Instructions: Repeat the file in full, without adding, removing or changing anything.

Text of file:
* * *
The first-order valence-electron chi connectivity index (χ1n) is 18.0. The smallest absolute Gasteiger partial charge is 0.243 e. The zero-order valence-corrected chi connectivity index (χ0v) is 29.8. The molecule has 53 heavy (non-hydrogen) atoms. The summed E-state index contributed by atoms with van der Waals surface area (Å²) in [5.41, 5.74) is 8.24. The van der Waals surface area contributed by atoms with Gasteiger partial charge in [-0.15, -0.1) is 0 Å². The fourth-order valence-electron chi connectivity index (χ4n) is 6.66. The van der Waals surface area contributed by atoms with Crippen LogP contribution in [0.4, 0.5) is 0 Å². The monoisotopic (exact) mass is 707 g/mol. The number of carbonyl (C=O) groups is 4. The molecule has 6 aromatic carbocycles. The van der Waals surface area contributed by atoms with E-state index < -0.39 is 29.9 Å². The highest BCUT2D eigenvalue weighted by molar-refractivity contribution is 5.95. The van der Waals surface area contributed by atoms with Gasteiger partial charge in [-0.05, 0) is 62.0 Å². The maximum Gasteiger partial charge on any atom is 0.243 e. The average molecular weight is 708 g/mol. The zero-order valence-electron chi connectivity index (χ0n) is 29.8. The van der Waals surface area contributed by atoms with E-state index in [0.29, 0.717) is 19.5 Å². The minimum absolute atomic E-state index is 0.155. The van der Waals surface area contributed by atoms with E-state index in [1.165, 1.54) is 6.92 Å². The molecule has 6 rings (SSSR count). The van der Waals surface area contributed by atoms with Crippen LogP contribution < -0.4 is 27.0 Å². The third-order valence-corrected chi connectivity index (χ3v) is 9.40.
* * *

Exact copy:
The first-order valence-electron chi connectivity index (χ1n) is 18.0. The smallest absolute Gasteiger partial charge is 0.243 e. The zero-order valence-corrected chi connectivity index (χ0v) is 29.8. The molecule has 53 heavy (non-hydrogen) atoms. The summed E-state index contributed by atoms with van der Waals surface area (Å²) in [5.41, 5.74) is 8.24. The van der Waals surface area contributed by atoms with Gasteiger partial charge in [-0.15, -0.1) is 0 Å². The fourth-order valence-electron chi connectivity index (χ4n) is 6.66. The van der Waals surface area contributed by atoms with Crippen LogP contribution in [0.4, 0.5) is 0 Å². The monoisotopic (exact) mass is 707 g/mol. The number of carbonyl (C=O) groups is 4. The molecule has 6 aromatic carbocycles. The van der Waals surface area contributed by atoms with E-state index < -0.39 is 29.9 Å². The highest BCUT2D eigenvalue weighted by molar-refractivity contribution is 5.95. The van der Waals surface area contributed by atoms with Gasteiger partial charge in [-0.05, 0) is 62.0 Å². The maximum Gasteiger partial charge on any atom is 0.243 e. The average molecular weight is 708 g/mol. The zero-order valence-electron chi connectivity index (χ0n) is 29.8. The van der Waals surface area contributed by atoms with E-state index in [0.29, 0.717) is 19.5 Å². The minimum absolute atomic E-state index is 0.155. The van der Waals surface area contributed by atoms with E-state index in [1.165, 1.54) is 6.92 Å². The molecule has 6 rings (SSSR count). The van der Waals surface area contributed by atoms with Crippen LogP contribution < -0.4 is 27.0 Å². The third-order valence-corrected chi connectivity index (χ3v) is 9.40.